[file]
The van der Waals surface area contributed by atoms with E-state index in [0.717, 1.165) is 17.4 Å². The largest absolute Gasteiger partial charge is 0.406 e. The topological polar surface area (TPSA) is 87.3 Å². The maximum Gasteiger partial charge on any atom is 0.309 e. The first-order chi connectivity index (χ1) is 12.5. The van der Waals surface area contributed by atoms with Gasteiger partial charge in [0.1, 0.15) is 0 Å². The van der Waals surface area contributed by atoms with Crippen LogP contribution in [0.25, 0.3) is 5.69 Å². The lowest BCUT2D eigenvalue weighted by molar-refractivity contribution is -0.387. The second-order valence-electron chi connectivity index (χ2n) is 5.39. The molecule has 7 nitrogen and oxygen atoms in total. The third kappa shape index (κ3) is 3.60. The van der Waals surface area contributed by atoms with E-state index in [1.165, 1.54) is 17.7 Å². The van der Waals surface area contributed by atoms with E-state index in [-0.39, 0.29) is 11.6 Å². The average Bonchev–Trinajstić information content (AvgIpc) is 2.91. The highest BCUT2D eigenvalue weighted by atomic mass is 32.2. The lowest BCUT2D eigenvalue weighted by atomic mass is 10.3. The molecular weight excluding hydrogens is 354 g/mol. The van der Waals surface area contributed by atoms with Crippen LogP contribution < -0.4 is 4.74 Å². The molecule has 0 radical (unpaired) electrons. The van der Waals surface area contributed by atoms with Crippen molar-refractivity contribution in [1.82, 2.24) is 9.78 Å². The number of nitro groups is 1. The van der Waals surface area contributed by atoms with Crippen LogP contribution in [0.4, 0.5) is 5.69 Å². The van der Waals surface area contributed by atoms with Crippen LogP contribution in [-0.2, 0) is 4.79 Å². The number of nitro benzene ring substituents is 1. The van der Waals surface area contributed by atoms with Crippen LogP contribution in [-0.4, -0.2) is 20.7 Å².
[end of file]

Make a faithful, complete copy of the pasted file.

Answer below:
The van der Waals surface area contributed by atoms with E-state index in [0.717, 1.165) is 17.4 Å². The largest absolute Gasteiger partial charge is 0.406 e. The topological polar surface area (TPSA) is 87.3 Å². The maximum Gasteiger partial charge on any atom is 0.309 e. The first-order chi connectivity index (χ1) is 12.5. The van der Waals surface area contributed by atoms with Gasteiger partial charge in [0.1, 0.15) is 0 Å². The van der Waals surface area contributed by atoms with Crippen LogP contribution in [0.25, 0.3) is 5.69 Å². The lowest BCUT2D eigenvalue weighted by molar-refractivity contribution is -0.387. The second-order valence-electron chi connectivity index (χ2n) is 5.39. The molecule has 7 nitrogen and oxygen atoms in total. The third kappa shape index (κ3) is 3.60. The van der Waals surface area contributed by atoms with E-state index in [1.165, 1.54) is 17.7 Å². The van der Waals surface area contributed by atoms with E-state index in [-0.39, 0.29) is 11.6 Å². The average Bonchev–Trinajstić information content (AvgIpc) is 2.91. The highest BCUT2D eigenvalue weighted by atomic mass is 32.2. The lowest BCUT2D eigenvalue weighted by atomic mass is 10.3. The molecular weight excluding hydrogens is 354 g/mol. The van der Waals surface area contributed by atoms with Crippen LogP contribution < -0.4 is 4.74 Å². The molecule has 0 radical (unpaired) electrons. The van der Waals surface area contributed by atoms with Crippen molar-refractivity contribution in [1.82, 2.24) is 9.78 Å². The number of nitro groups is 1. The van der Waals surface area contributed by atoms with Crippen LogP contribution in [0.4, 0.5) is 5.69 Å². The van der Waals surface area contributed by atoms with Crippen LogP contribution in [-0.2, 0) is 4.79 Å². The number of nitro benzene ring substituents is 1. The van der Waals surface area contributed by atoms with Crippen LogP contribution in [-0.4, -0.2) is 20.7 Å².